For better or worse, the Iowa Legislature is in session. The legislators are hoping it will be a short session, allowing them time to campaign for re-election. They’re coming off of a 2013 session that saw passage of several major pieces of legislation made possible by good old bipartisan negotiation and compromise. Perhaps that can continue for the 2014 session.
No major new conservation or environmental initiatives are anticipated (again), but that’s not to say there aren’t some important conservation issues to consider in the few weeks to come before the first “funnel date,” Feb. 21, when all bills that are to move forward are to be passed out of their respective committees. The bills that survive past that date can still be debated and are likely to see a number of changes before, and even if, they finally reach the governor’s desk for signature.
The governor has already released his proposed budget. Although property tax relief and education issues gobble up a large chunk of the proposed expenditures, there are some important conservation considerations buried in the numbers. The legislature will come up with its own budget proposals that will not be the same as the governor’s, but the following numbers from the governor’s budget provide a starting point and a hint of what conservation interests might expect.
The governor proposes $8.6 million for lake restoration, dredging and water quality projects. What the legislature does with this proposal will have some impact on Story County with the ongoing effort to deal with water quality problems in the 4,000-acre Hickory Grove Lake watershed. An official plan to address some of those problems is now in place, but will require sufficient state funding to move forward. There’s an additional $4.4 million proposed for water quality initiatives. Iowa has approximately 21 million acres of cropland that’s been identified as a major source of nitrate pollution that contributes to Gulf hypoxia; better known as the “Dead Zone” in the Gulf of Mexico. It was measured at 5,800 square miles, or three times the target goal, in 2013. Locally, Des Moines and other communities continue their struggle to remove nitrate pollution from their drinking water. Industries and municipalities contribute significant nutrient inputs into Iowa waters, but they’re already heavily regulated. Agriculture remains the largest contributor of nutrient pollution into Iowa waters, but ag practices that help control nutrient loss into our waters are still voluntary. There is no single silver bullet to fix this problem. A combination of techniques, such as better timing and more accurate application of nitrogen fertilizer, cover crops, perennial buffer strips, wetland restorations and other practices will be required.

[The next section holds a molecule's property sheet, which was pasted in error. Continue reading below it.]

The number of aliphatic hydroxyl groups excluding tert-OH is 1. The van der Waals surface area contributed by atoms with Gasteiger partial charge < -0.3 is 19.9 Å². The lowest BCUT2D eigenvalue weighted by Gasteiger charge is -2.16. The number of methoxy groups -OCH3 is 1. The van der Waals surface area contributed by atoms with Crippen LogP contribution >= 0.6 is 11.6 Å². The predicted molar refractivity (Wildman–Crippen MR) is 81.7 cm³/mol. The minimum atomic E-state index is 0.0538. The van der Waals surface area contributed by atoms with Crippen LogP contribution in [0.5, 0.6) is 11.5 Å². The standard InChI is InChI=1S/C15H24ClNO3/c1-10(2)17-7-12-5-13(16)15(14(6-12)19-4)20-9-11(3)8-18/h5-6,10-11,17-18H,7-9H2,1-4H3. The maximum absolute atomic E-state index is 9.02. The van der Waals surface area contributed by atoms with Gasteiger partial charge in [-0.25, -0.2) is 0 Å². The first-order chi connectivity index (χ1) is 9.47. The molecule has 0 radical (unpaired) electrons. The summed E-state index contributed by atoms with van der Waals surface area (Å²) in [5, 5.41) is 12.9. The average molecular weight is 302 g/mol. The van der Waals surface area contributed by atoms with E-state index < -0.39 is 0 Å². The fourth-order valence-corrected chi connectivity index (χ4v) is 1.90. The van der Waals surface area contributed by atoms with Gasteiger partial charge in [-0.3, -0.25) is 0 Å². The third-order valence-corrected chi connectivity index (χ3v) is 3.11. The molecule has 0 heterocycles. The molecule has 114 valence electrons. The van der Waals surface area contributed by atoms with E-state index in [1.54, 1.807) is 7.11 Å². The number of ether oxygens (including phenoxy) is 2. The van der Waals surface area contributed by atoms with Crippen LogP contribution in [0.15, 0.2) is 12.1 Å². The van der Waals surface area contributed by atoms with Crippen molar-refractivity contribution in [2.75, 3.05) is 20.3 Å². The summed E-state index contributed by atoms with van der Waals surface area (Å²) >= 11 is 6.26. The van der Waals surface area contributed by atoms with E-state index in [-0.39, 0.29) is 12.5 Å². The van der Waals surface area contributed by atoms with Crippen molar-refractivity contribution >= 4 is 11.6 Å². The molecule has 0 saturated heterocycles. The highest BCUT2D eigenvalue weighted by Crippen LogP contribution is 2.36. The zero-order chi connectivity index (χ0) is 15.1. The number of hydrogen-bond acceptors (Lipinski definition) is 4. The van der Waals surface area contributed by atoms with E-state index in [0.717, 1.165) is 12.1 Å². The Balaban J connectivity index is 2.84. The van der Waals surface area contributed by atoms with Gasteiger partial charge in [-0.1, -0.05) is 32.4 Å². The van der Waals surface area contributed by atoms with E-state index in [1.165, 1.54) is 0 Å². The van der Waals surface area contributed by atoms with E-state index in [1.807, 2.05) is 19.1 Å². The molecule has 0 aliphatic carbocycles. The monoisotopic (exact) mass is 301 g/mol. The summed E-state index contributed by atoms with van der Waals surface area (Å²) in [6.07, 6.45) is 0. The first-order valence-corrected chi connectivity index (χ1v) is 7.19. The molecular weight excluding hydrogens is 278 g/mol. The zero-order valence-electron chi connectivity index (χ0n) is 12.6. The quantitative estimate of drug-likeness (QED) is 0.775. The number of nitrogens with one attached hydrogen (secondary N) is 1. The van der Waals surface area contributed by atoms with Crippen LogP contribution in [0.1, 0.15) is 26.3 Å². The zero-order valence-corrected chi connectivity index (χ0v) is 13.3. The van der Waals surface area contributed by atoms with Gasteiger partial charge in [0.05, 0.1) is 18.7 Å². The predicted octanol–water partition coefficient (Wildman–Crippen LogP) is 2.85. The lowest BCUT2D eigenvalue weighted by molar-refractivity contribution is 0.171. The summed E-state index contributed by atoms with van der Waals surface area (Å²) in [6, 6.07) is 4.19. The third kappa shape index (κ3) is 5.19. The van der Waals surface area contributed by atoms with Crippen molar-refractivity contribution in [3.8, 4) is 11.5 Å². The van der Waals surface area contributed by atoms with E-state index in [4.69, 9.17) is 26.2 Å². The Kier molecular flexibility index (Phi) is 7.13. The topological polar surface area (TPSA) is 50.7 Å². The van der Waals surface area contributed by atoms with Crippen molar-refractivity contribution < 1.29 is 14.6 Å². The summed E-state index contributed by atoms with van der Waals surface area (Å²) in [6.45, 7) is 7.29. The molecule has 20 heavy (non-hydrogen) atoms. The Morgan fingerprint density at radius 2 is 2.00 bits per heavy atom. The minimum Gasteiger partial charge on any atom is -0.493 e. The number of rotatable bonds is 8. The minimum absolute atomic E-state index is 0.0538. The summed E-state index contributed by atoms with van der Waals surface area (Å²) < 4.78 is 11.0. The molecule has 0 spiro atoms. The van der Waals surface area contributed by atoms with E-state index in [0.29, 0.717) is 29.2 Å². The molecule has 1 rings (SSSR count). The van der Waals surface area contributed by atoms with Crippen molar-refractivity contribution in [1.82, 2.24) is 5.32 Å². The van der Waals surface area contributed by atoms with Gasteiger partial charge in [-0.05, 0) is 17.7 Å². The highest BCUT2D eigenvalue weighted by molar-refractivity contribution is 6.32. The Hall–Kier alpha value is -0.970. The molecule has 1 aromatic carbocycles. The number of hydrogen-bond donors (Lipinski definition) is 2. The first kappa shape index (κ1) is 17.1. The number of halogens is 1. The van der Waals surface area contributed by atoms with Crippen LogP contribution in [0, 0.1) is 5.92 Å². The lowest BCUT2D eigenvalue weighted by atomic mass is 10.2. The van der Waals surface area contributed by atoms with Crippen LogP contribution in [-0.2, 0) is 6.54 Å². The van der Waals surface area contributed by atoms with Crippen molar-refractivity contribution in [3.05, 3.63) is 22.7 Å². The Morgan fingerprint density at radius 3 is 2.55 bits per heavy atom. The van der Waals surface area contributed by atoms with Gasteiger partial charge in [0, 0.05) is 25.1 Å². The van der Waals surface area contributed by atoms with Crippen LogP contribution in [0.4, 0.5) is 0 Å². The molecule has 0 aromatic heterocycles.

The governor proposes $5 million for continuation of major maintenance projects in the state park system. There’s an additional $5.8 million for ongoing regular maintenance in state parks, where deferred maintenance due to past budget cuts has become a huge problem. The proposal is a slight cut from last year’s budget and is less than the DNR’s request; $2.5 million is proposed for the State Trails Fund that helps trail development around the state. This has slowly come to be viewed as economic development as well as recreation, due to the positive experience of communities where well-developed trail networks have been established. REAP funding that has made so many local park projects possible holds level at $16 million.
There are other budget proposals for community attractions and tourism, water trails and low-head dam safety grants, and even money for a new state park in western Iowa. Conservation and recreation interests have seen far worse proposed levels of funding in the recent past, but Iowa is sitting on a record level of budget surplus, thanks to past cuts to many state agency budgets and an improving economy. Our levels of state funding for conservation and recreation still rank near the bottom of the stack nationally. There will doubtlessly be a lot of give-and-take as the fiscal 2015 budget comes together. We can only hope that Iowa will act responsibly to address some of the big conservation issues we face.
(Steve Lekwa is retired director of Story County Conservation. He lives in Nevada.)